Alessandra Genualdo is an Italian illustrator based in London.
I have been working as a freelance illustrator for more than two years now, starting after my graduation from the MA Illustration course at Camberwell College of Arts. The year at Camberwell was crucial for the development of my work, as before that I had never studied illustration, I wasn’t used to talking about my work, and especially showing it in public.
After graduating I got a part time job, started collaborating with some independent publications and took part to a few small exhibitions. I also founded an illustration collective, Hurdy Gurdy, with some of my former classmates. After our first project in Poland we started organising workshops for the V&A and the Museum of London. Those first commissions were not very remunerative, but they gave me the chance to work with the deadlines of editorial illustration, and have quite a lot of freedom to interpret the brief the way I thought it worked best. I quite like to work to tight deadlines, it allows me to develop an illustration from the idea to the final artwork without over thinking it.
Last January I illustrated a children’s book written by British artist Ryan Gander, called “The Boy Who Always Looked Up”. It was my first commissioned illustrated book, and the possibility of creating images accompanying a story that produces yet more images in people’s minds is quite rewarding.
After that I have been collaborating with magazines mainly, and on my personal stories that I make into small booklets I normally sell at illustrations fairs and online.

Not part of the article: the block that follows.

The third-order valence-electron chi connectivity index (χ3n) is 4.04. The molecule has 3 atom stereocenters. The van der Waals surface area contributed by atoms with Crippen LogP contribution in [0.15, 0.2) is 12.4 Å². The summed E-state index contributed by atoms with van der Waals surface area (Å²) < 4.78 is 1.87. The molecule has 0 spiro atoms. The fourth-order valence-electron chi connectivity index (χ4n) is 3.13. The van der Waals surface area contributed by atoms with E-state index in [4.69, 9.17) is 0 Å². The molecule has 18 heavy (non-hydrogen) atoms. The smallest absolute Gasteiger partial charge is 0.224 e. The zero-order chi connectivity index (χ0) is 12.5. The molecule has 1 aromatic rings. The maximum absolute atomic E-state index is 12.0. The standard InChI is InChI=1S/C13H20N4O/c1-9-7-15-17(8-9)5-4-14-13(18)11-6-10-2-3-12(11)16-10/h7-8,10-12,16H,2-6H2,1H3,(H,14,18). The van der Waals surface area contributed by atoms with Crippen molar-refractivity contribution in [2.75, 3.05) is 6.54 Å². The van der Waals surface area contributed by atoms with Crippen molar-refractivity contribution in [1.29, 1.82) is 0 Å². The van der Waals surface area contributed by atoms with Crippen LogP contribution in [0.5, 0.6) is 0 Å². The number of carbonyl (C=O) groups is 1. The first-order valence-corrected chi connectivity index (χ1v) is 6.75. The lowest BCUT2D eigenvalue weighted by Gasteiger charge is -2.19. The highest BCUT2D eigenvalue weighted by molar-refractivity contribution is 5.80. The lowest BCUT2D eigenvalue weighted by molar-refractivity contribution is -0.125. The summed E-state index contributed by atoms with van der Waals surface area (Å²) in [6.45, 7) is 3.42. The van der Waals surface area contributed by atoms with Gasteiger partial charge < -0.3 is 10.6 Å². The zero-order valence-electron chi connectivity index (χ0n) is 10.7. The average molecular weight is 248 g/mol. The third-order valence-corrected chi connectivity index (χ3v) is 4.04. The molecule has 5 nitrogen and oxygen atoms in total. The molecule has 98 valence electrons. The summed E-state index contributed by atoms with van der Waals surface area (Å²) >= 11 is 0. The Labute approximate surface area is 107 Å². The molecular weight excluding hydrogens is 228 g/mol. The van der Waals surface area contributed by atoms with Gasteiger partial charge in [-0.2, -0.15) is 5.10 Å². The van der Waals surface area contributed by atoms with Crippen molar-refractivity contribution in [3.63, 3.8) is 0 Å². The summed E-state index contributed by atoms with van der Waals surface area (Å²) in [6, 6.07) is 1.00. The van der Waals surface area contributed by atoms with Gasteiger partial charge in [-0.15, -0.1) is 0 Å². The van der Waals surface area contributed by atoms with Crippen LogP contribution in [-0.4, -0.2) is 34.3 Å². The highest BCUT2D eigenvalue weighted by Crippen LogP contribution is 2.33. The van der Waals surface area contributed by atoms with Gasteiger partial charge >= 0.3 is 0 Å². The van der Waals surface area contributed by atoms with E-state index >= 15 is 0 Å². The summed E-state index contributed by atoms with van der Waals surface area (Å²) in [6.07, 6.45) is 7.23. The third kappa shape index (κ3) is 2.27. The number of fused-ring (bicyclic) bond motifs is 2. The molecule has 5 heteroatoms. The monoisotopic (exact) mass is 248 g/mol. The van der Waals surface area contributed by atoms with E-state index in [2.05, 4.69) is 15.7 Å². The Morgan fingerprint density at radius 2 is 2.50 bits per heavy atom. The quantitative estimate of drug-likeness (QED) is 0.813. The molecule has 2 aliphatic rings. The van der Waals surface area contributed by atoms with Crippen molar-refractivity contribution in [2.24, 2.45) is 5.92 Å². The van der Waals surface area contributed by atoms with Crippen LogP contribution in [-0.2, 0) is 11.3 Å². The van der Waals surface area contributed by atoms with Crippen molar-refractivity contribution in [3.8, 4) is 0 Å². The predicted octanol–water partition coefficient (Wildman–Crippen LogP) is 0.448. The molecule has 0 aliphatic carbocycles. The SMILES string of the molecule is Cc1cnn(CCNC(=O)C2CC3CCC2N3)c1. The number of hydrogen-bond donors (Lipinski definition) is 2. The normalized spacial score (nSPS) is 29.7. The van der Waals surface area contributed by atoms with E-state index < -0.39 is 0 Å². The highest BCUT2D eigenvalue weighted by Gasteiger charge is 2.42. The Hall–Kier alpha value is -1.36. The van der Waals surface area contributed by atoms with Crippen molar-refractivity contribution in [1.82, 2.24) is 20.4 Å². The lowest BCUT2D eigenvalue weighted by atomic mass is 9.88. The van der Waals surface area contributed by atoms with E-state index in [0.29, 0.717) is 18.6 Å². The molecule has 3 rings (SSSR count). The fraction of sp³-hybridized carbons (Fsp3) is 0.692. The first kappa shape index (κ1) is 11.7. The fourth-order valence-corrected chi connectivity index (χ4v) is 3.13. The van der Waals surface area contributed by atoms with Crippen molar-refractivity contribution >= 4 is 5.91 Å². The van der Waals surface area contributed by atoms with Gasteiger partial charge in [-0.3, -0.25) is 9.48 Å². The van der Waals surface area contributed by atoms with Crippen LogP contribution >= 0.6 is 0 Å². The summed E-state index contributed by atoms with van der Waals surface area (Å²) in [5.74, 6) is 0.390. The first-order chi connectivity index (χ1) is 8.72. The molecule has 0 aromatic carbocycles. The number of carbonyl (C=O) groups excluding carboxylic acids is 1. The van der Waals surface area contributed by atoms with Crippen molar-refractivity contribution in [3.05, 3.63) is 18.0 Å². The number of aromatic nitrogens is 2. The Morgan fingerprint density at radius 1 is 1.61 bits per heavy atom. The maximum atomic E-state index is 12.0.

I work from home, I have always enjoyed drawing alone, and having a dog ensures I don’t lock myself into the flat for too many days. I wake up relatively early, have a big coffee, take Kira (my two year old english setter) to the park, another coffee when I am back home, check/reply/send emails, painting. I collaborate with my boyfriend sometimes; he is a comic artist, and I wrote a couple of stories he illustrated. I keep experimenting with different materials, I believe that’s how your work keeps developing and evolving, but I mainly work with gouache. It dries fast enough for me to finish an illustration in quite a short amount of time, and you can easily achieve flat colours and shapes. I have been experimenting with textile lately, and I am planning to create more work using that.
I hope to illustrate more books in the future, to publish my own illustrated books, to apply my illustrations to objects people might want to surround themselves with in their homes.
Working as a freelance artist makes it hard sometimes to stay motivated, productive and inspired all the time. Sometimes you just need to go out and visit a good exhibition, look at some books, or have a chat about your ideas and your struggles over a cup of coffee.
Watching a good black and white film or looking at the work of some of my favourite artists never fails to inspire me, or at least making me feel better when I don’t feel that motivated.
Nevertheless what I enjoy the most of my day to day work is when I start painting on a new sheet of paper.